House Speaker Nancy Pelosi pushed through party-friendly legislation on Tuesday allowing House staff to unionize, though it remains unclear whether the effort will succeed.

The California Democrat passed the measure using a special legislative procedure that tied it to a $40 billion emergency military and humanitarian aid package for Ukraine.

Officially, lawmakers passed the union measure when they passed a rule to begin debate on the aid bill.

The measure passed along party lines, with 217 Democrats voting in favor and 202 Republicans opposed.

“Let tomorrow be the dawn of a new era of worker voice and power in the People’s House,” said Rep. Andy Levin, a Michigan Democrat who led the charge for union organizing.

The vote allows House staffers to immediately begin forming a union, but the path forward is uncertain. Congressional offices operate as individual entities whose members set their own individual workplace policies. Even supporters say the Congressional union will only have power over offices that choose to acknowledge its existence and allow their staff to join.

Republicans say the reality is something union champions will have to confront immediately.

“Not only are most congressional staffers already getting the benefits that most unions are fighting for… [unionization] would create serious problems and lead to even more dysfunction in Washington,” said Rep. Rodney Davis of Illinois, the top Republican on the House Administration Committee. “Congress’s single office structure, fluctuating partisan balance, unpredictable schedule changes, and inevitable turnover due to elections make unions impractical in our offices and committees.”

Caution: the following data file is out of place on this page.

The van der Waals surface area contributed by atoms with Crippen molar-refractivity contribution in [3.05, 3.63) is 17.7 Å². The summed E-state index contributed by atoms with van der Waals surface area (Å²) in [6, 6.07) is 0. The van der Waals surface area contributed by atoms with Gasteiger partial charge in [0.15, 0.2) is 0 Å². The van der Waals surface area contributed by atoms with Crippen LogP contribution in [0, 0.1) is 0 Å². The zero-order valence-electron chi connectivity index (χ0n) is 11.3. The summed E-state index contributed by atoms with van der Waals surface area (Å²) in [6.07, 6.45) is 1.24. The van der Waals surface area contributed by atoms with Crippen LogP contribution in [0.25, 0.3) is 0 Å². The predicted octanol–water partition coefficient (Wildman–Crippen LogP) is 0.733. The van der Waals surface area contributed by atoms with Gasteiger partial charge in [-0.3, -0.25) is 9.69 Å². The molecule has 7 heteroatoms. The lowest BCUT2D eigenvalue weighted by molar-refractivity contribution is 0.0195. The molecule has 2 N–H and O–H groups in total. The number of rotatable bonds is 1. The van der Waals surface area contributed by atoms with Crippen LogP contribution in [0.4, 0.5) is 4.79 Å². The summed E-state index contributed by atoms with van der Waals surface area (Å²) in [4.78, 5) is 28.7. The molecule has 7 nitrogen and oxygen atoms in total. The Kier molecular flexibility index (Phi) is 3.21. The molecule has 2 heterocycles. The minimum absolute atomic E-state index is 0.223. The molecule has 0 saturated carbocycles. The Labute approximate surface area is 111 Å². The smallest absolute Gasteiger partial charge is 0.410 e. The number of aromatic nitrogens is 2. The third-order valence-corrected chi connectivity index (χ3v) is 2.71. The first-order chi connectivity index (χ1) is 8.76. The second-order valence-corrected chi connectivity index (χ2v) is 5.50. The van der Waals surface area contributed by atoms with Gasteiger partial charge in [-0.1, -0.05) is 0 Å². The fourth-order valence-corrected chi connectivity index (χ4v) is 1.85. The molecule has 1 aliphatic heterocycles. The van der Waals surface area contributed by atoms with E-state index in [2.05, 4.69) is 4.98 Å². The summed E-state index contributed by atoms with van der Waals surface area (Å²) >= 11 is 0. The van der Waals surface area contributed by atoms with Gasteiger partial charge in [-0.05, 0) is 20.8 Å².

There is also significant uncertainty about the union’s survival if Republicans retake the House this cycle, as most political strategists predict. GOP lawmakers can easily pass a resolution next year limiting the ability of staff to unionize.

A vote on a similar resolution in the Senate will likely be tenuous if lawmakers have to meet the chamber’s 60-vote filibuster threshold. Apart from certain tax and expenditure measures, most laws must meet the rule to become law.

Since the Senate is split 50-50 between the two parties, the enabling resolution would require the support of at least 10 Republicans as well as all 50 Democrats. Proponents of unionizing Senate staff are considering whether the resolution could pass with a simple majority.

But the push to unionize on Capitol Hill goes hand in hand with similar push to organize campaign staffers working for Democratic candidates and elected officials. Since the 2020 Democratic primaries, the number of Democratic candidates with unionized campaign staff has increased significantly.

The House vote allowing staff to unionize came the same day the Democratic Congressional Campaign Committee (DCCC) announced that its employees were forming a union.

“We look forward to meeting at the negotiating table, rolling up our sleeves, and securing a contract to ensure the DCCC is the best place to work in Democratic politics for all current and future staff,” Jacob said. Haythorn, a DCCC representative. union.